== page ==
During the annual deep-freeze across much of Russia, the elements can dip to unfathomable temperatures that appear to be inhospitable. However, Russians have adjusted to the difficulties of living in challenging climates and the issues which can arise from such extreme cold. From infrastructure issues to how to bury the dead, here are some of the coldest places in Russia and what its like to live there.
Not just the coldest place in Russia, but a contender for the coldest place in the world, the temperature in this little village in Yakutia (otherwise known as the Sakha Republic) dipped to a blistering -68°C in 1933. This is the coldest temperature recorded in a permanently inhabited place. And this wasn’t an anomaly. In January 2018, it was reported that the public thermometer started to malfunction after temperatures dropped to -67°C after consistently hanging below-60°C for a week. Around 500 people live in Oymyakon, and they live off of a reindeer and horse meat-heavy diet, due to the land being permanently frozen all year round. Located just below the Arctic Circle, days can be as short as three hours in winter.
As the warmest place on the list, Khabarovsk, is probably the most accessible place on the list too. After Vladivostok, it is the second largest city in Russia’s Far East and is a popular stop on the Trans-Siberian Express. Only about 20 kilometres away from the Chinese border, this riverside town is pretty all year round, despite temperatures dropping to below -20°C in the winter. Once the weather stays put, epic ice sculptures feature in central squares and stay there until the spring thaw. The city gets more daylight than its northern contemporaries and more sunny days than Moscow on average.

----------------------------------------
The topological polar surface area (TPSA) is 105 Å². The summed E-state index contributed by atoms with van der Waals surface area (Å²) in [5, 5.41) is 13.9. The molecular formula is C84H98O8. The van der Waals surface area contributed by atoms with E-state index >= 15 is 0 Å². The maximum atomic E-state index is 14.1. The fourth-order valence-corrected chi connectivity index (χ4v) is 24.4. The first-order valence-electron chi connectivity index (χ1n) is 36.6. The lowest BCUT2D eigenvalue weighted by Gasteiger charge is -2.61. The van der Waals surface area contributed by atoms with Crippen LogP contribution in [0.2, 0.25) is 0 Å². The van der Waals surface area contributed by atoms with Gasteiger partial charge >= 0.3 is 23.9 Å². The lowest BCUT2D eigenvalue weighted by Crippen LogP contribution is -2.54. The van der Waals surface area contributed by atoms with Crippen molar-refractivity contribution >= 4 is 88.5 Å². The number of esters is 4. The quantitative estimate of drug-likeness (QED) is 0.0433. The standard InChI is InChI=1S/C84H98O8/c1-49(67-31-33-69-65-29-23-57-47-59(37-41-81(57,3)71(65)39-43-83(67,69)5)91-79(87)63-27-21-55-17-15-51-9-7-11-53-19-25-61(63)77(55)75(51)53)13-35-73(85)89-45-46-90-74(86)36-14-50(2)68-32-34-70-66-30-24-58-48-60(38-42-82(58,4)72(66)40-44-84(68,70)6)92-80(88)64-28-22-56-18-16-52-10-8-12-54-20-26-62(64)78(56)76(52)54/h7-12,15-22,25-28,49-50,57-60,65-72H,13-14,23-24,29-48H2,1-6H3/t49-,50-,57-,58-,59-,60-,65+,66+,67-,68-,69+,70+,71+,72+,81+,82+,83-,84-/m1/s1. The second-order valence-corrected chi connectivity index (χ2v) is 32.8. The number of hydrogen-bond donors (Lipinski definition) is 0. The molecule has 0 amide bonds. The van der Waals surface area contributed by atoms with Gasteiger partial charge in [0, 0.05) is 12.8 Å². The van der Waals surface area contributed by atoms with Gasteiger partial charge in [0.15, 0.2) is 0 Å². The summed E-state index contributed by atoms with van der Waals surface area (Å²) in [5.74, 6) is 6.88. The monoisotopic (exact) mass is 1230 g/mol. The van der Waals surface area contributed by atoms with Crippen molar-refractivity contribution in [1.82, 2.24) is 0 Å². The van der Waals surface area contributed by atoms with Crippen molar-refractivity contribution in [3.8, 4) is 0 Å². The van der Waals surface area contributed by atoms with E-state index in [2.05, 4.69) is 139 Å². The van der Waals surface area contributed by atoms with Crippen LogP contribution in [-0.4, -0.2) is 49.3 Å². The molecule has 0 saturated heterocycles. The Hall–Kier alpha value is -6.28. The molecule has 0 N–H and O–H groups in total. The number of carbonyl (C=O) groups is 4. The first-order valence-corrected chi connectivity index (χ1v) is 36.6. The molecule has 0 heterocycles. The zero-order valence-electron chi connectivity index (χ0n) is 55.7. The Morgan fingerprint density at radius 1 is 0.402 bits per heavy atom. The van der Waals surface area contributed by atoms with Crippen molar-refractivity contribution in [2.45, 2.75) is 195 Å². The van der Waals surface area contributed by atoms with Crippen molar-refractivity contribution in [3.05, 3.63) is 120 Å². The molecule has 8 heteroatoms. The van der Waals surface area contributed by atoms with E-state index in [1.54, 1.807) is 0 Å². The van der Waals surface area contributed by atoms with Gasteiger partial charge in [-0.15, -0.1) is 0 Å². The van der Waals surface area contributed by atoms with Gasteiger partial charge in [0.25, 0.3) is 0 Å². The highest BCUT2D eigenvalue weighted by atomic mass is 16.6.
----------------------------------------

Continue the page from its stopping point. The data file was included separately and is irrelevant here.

One of the coldest cities in the world, the average winter temperature here is -40°C, although it can drop to below -50°C. Around 270,000 people reside in this icy capital of Yakutia, and each year they battle the extreme weather. Temperatures this cold can freeze the moisture in your skin and glasses to faces, so most residents don’t hang about outside for too long. People keep their car batteries’ running all day, and store their cars in heated garages. Also, an odd fact: In this neck of the woods, it takes several days to bury a body, as bonfires must be lit to thaw the ground bit by bit, so that graves can be dug. The winters last from October to April, so people must wear appropriate clothing, which is mostly fur for the residents there. And fur isn’t cheap. A long coat can cost in excess of several month’s earnings, so banks offer loans specifically for the purchase of winter furs.